perceive a great assembly of molecules arranged in such and such a fashion and then abstract from this to a conception of table. On the contrary, as soon as you see the table you receive it into your existence and grasp your immediate relationship to it. (p. 64) This brings us to the next characterization of the psyche, that it is "a realm of responsiveness" -- the harkening-relating to the call of particular beings. Things, in their meaningfulness, address us. Again quoting Boss, "We understand these meanings and respond or answer, first, by understanding in itself and, second, by our behaving or relating in an appropriate fashion" (p.65). Finally, the psyche is "a realm of ek-sistence" -- the standing out into the whole of beings. The psyche is the human's being called to take itself up as a meaningful relatedness to the referential context which is the world. For Boss, then, the psyche is the dynamic world-spanning openness in which things can appear, be immediately perceived, grasped in their inherent meaningfulness, and responded to as the very phenomena which call us to be.

It could appear that what Boss has in fact done is simply replace previous conceptions of the psyche with Heidegger's depiction of Dasein, human existence. And so it does seem in the following quotation from Boss' magnum opus The Existential Foundations of Medicine and Psychology:

In an existential perspective, all the phenomena that have until now been inexplicably misinterpreted as the possessions, faculties, or functions of a hypothesized psyche become visible as the highly various, concrete modes of existing as the world-spanning openness that is human Dasein. (1979, p. 132)
 
 
This fits the usual scheme of Existential-Phenomenological psychology with which we began. The existential perspective on Dasein, that is, a philosophical position regarding the human kind of being, provides the basis for psychology. From this perspective, meaning is taken as the basic "stuff" of our psychological lives. How things matter, their meaningfulness, is the materiality of the psychological. The science of psychology consists of the descriptive analysis, at the ontic level, of the various concrete modes of Dasein's meaningful existing (v. Boss, 1979, p. 132).3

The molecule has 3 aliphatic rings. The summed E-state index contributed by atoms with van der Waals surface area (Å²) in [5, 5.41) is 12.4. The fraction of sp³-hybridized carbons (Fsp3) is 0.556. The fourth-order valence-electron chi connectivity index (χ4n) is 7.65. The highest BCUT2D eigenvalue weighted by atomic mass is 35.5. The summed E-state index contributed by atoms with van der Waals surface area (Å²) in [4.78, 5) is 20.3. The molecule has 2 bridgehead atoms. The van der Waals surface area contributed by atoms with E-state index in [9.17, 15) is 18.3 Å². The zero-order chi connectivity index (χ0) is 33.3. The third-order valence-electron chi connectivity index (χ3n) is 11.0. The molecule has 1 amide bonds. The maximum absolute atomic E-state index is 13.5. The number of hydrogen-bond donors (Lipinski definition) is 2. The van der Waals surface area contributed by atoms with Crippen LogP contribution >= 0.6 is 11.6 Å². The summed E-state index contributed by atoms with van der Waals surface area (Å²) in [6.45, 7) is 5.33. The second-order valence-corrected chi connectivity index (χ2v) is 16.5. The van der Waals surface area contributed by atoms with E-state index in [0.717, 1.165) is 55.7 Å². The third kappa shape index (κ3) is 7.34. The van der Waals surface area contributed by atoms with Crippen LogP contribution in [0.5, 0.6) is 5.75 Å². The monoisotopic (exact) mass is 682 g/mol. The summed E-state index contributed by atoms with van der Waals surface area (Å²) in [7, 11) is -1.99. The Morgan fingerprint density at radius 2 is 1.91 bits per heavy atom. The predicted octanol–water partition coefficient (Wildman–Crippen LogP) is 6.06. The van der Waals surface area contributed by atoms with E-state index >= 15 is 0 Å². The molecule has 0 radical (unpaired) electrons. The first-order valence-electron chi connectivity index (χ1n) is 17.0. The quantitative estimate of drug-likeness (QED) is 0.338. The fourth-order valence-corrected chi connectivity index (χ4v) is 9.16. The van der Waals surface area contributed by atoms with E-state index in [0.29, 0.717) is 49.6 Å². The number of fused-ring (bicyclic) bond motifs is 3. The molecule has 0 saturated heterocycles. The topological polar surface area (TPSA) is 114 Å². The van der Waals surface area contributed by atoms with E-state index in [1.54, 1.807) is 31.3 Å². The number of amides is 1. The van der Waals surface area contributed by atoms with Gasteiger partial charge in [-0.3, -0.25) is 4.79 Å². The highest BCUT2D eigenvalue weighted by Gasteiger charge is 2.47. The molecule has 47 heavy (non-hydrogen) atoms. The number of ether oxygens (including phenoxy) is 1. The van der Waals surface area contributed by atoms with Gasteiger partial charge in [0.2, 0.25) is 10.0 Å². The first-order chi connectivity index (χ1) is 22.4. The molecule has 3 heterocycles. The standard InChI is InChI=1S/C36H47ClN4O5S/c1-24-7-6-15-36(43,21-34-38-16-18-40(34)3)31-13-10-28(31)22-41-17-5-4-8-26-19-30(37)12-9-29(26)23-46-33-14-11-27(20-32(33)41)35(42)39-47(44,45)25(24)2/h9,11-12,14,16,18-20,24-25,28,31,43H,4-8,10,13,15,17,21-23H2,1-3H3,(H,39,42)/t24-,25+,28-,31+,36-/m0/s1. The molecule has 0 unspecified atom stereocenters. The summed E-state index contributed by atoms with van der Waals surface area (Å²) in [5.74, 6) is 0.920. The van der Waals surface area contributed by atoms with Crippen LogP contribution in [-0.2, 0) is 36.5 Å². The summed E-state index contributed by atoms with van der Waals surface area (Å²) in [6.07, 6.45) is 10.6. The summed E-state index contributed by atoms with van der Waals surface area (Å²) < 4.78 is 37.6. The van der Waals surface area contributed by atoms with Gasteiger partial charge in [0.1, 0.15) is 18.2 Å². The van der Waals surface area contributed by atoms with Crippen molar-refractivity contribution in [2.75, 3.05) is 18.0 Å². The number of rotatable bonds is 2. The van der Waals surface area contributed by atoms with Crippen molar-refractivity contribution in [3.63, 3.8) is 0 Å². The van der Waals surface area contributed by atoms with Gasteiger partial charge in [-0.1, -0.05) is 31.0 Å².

What if, and this is on what the proposed alternative understanding of psychology hinges, while agreeing with Boss' contention that the reification of the psyche is a misinterpretation of the phenomena, we re-cognize the logos of the psyche in psychotherapy as the site of the discipline of psychology? What if we sight the logos -- the gathering and presenting -- of the psyche in the therapeutic situation?

Therapy is primarily comprised of what Boss calls "anticipatory care" which is his term for Heidegger's form of positive solicitude known as "leaping ahead." Solicitude refers to the various modalities in which Dasein is a being-with-Others. In "leaping-ahead," Heidegger (1962) says that resolute Dasein "can become the  'conscience' of Others" (p. 345). Conscience is the call of Dasein's own most self to its "they"-self (its being as everybody is). Dasein, as a "they"-self is appealed to in its lostness in average everydayness. Dasein, as its own most self, is called back to itself, recalled to its own most potentiality-for-being. Boss (1963) describes this dynamic within the therapeutic relationship as "[the therapist] is ahead of the client in his existential unfolding. He does not take over for the client but tries to hand back to him what has to be cared for so that it becomes an actual concern" (p. 73). The therapist is not so much concerned with the client's functional affairs, as with the client herself in the disposition of her being. Boss asserts that this Heideggerian conception of anticipatory care is descriptive of Freud's ideal relationship between analyst and analysand.